Cultural clashes

There were numerous cultural clashes in the United States from 1800 to 1850. The culture of the new nation was changing rapidly from year to year.

Specific movements started, which clashed with other movements. People clashed with people over religious beliefs, slavery, work, and expansion. As more and more immigrants entered the United States, cultures clashed between people from Germany and Ireland as well as native-born people in the United States.

Temperance Movement

The Temperance Movement was one of the several cultural clashes that took place in the United States from 1800 to 1850. The movement focused on the prohibition of alcohol.

It was spawned from the Second Great Awakening and the increased industrialization of the nation. The movement was supported by the Elite and middle class of the United States. Wage workers in factories were drawn to consume alcohol after long hours of work.

Many factories were owned by middle-class people. They felt the consumption of alcohol led to a loss of productivity on the job.

Sons of Temperance procession, Hill End, New South Wales, 1872
Sons of Temperance procession, Hill End, New South Wales, 1872

Abolition Movement

The Abolition Movement was also supported by the middle class and elite families. By 1820 slavery was outlawed in most northern states. But slavery flourished in the southern states. Slaveholders argued for slavery in different ways.

Some argued slaves were inferior people that needed to be taken care of by owners. Others argued that living conditions for slaves were better in the United States than the conditions in Africa. Lastly, the southern slaveholders argued that the industrialization process in the North led to wage slavery from workers in the factories. Abolitionists argued that all men were created equal under the Constitution. They believed slavery denied this basic right.

Most large plantations in the South needed slaves to work the land. In the northern states, factories needed cotton, indigo, and other crops for manufacturing textiles. The divide between the two ideologies culminated with the Civil War.

Black volunteer soldiers muster out to their first freedom,  1866
Black volunteer soldiers muster out to their first freedom, 1866

Workers versus owners

With the rise of industrialization in the North, both men and women exited small rural areas in search of work. Working conditions in factories were hard.

Management and owners demanded production, and workers demanded compensation for increased output. It was not uncommon for a wage worker to be at the factory for more than 14 hours a day six or seven days a week.

The only action workers could take to strike. Owners then hired replacement workers known as scabs. Strikes were common in the northern industrialized cities with factories. Strikes frequently turned violent between workers and hired individuals from the owners and managers.

Wage workers in factories began to form unions in the 1830s to help improve working conditions and wages. Unions were formed for individual groups of wage workers and artisans.


As the rise of immigrants entering the United States from 1800 to 1850, there were cultural clashes between groups. German and Irish immigrants made up a majority of the new immigrants in the United States.

Many sought jobs within the factories, and others started farming on small patches of land. The immigrants tended to cluster together in the frontier and in urban centers.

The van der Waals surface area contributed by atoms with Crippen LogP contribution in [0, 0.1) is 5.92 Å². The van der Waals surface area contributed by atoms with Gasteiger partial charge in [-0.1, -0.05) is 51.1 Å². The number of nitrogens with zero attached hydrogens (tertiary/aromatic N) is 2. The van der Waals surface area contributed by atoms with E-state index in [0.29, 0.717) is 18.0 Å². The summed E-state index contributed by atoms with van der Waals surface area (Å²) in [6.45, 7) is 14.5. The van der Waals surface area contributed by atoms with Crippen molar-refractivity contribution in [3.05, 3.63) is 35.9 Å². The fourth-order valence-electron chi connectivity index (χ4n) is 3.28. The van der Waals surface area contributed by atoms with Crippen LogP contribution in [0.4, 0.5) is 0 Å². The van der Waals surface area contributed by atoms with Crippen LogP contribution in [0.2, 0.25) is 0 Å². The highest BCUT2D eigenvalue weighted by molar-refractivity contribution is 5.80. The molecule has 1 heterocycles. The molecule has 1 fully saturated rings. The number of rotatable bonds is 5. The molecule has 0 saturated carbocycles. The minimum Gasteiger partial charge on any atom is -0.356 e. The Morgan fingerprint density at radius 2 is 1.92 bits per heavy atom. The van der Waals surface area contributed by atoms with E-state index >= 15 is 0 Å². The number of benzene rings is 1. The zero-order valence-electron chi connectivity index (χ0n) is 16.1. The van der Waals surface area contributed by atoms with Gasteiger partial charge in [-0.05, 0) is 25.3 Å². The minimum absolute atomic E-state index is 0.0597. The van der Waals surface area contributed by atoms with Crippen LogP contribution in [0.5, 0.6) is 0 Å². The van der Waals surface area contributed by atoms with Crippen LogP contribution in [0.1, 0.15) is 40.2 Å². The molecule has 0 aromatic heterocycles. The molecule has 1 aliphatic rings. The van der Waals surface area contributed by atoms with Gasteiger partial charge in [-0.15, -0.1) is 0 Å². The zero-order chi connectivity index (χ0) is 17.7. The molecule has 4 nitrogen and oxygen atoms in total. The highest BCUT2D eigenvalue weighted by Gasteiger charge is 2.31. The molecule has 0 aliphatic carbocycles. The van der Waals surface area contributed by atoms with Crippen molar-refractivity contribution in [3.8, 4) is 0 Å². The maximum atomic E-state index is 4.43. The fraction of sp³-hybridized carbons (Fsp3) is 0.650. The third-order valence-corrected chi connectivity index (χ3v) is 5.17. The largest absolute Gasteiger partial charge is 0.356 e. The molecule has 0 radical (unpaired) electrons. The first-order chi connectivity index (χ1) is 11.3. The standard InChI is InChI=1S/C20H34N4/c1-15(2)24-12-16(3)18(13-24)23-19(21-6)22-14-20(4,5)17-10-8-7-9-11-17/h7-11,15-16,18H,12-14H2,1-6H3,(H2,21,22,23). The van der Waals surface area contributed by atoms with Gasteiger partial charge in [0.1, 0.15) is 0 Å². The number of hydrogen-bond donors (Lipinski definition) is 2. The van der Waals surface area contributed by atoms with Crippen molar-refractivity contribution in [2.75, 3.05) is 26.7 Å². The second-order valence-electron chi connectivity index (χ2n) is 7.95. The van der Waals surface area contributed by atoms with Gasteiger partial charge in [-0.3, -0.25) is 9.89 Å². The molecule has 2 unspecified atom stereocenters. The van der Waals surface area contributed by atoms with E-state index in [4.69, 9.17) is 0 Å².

The vast amount of immigration made nativists or natural-born citizens mad. These people viewed the new immigrants as a rival for jobs in the factories and for land.

Towards the middle of the 1800s, a new political group formed called the Know-Nothings. This group of people mainly resided within urban centers where factory jobs were available. The Know-Nothings were scared that new immigrants took their jobs at lower wages.

The movement was instrumental in gaining political power in local legislations. With their newfound power, the Know-Nothings went on the attack against immigrants and immigration.

Facts about Cultural Clashes in the United States from 1800 to 1850

  • There were several cultural differences, both ethnic and racial, which led to conflict in the United States from 1800 to 1850.
  • The Temperance and Abolition Movements were spawned from the Second Great Awakening.
  • The Temperance and Abolition Movements were supported by the Elite and middle-class people.
  • Slavery became a cultural issue in the northern and southern states. The northern states believed slavery went against the Constitution. The southern states believed slaves were inferior people, and conditions on plantations were better for them than in Africa.
  • Labor and businesses fought over working conditions, wages, and a number of days worked per week. This led to cultural clashes with labor unions in the 1830s.
  • Urban centers became home to people searching for work in factories. People from the frontier and urban residents were at odds with each other over jobs.
  • Immigrants from Germany and Ireland were targets of the Know-Nothing party or nativists in the United States.
  • Cultural Clashes along the frontier increased between settlers and Native American tribes as Westward Expansion increased toward the middle of the 1800s.


Which socioeconomic classes supported the Temperance Movement?
Elite and middle class

What helped spawn the rise of the Temperance and Abolition Movements?
The Second Great Awakening

What were two groups of immigrants targeted by the Know-Nothing party?
German and Irish

Cultural clashes in the workplace and factory helped the rise of what labor institutions?

What did the southern states use as an argument for slavery?
Slaves were inferior people